5 Types of Short-Term Financing for Commercial Needs

Business Loan

Growing businesses routinely have financing needs. It is part of the game. If you take a business from sole proprietorship to a thriving partnership, LLC, or corporation, expansion is unavoidable. And expansion requires financial investment. Everything from capital improvements to bringing on staff takes money. Fortunately, there are a number of financing options to choose from.

Commercial financing is offered by both banks and private lenders. Each lender establishes its own policies and procedures. However, it is worth noting the banks are subject to a stricter set of rules. Private lenders have considerably more flexibility when it comes to commercial lending.

Below are five types of short-term financing for commercial needs. Note that not every bank or private lender actively engages in all five of them.

1. Hard Money Loan

Hard money loans represent an option offered only by private lenders. You will not find banks engaged in the hard money industry. Rather, companies like Salt Lake City-based Actium Partners make hard money available to real estate investors, property developers, and the like.

Note that hard money lending is asset-based lending. This means that lenders base their approval decisions primarily on the value of whatever asset is being offered as collateral. Lenders aren’t so concerned with income, credit history, etc.

2. Bridge Loan

Both banks and private lenders offer bridge loans. A bridge loan is a short-term loan intended to meet an immediate financing need. Actium might provide a bridge loan to a property investor looking to quickly acquire an asset. The loan will be paid off with traditional financing arranged later on. Likewise, a bank may provide a bridge loan to help a company meet its expansion goals even while it applies for a traditional loan.

3. Invoice Financing

It is possible for some business entities to take advantage of invoice finance. This form of financing leverages the amount of money a company has in outstanding invoices to secure a business loan. A good example would be a private lender offering up to 80% of the company’s future receivables.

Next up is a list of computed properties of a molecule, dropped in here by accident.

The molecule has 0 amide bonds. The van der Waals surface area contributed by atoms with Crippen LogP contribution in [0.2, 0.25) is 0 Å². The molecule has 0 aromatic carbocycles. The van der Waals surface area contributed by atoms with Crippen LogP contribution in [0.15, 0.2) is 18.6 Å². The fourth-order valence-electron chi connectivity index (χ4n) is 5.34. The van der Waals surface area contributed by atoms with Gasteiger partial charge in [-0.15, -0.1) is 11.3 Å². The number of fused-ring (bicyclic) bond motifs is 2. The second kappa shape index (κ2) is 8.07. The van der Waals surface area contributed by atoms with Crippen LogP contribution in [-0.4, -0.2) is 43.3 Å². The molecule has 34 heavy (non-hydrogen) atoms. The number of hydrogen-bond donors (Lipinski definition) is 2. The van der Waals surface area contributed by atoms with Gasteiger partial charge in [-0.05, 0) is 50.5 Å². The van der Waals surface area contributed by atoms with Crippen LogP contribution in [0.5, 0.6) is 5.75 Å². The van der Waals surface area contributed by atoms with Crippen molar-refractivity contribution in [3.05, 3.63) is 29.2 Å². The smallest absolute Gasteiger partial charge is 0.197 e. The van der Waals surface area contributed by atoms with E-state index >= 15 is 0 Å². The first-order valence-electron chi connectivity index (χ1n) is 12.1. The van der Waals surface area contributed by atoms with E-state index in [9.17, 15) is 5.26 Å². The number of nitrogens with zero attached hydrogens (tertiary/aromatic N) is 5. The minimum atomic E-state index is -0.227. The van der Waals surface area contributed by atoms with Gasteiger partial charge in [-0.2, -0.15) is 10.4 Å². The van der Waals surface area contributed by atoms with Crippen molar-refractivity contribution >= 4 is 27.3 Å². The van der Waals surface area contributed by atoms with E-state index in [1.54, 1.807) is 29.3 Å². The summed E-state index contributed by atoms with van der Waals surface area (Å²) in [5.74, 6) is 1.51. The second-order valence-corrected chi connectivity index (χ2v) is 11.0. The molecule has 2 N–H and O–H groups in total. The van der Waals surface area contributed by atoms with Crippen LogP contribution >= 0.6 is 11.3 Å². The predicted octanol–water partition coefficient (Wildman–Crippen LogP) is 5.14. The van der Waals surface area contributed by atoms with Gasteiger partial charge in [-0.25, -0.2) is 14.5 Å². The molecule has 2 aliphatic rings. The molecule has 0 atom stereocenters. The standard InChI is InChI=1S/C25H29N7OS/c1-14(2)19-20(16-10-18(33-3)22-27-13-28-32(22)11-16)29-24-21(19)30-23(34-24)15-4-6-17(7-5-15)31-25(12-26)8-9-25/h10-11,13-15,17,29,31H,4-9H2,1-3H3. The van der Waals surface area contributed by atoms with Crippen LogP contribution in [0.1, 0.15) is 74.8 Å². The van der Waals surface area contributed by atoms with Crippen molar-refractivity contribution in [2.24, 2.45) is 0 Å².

Invoice financing represents a feasible way for companies to solve their short-term cash flow problems by promising a certain percentage of future receivables to repay what they borrow. Note that invoice financing isn’t a good option for borrowing large amounts of money.

4. Merchant Cash Advance

Merchant cash advances are similar to invoice financing except that they are based on future sales. Rather than leveraging unpaid invoices, the business is leveraging future credit and debit card sales. A certain amount of every sale goes toward repaying the loan.

The big downside to merchant cash advances is this: they are extremely expensive. Rates can be as high as 100% in some cases. Moreover, merchants essentially work on repaying what they borrowed on a daily basis. They have to account for a certain percentage of daily sales being swallowed up in debt repayment.

5. Business Lines of Credit

Finally, business lines of credit are very similar to personal lines of credit. Companies use them like credit cards for all intents and purposes. The major advantage here is that businesses only pay interest on the outstanding debt. And like a personal line of credit, businesses have access to a certain dollar amount in perpetuity. It is really just revolving credit.

Financing is part of running a business. There are times when cash flow requires looking into something like invoice financing or merchant cash advances. There are other times when hard money and bridge loans are more appropriate. The key is understanding the need and the financing option best suited to meeting it.

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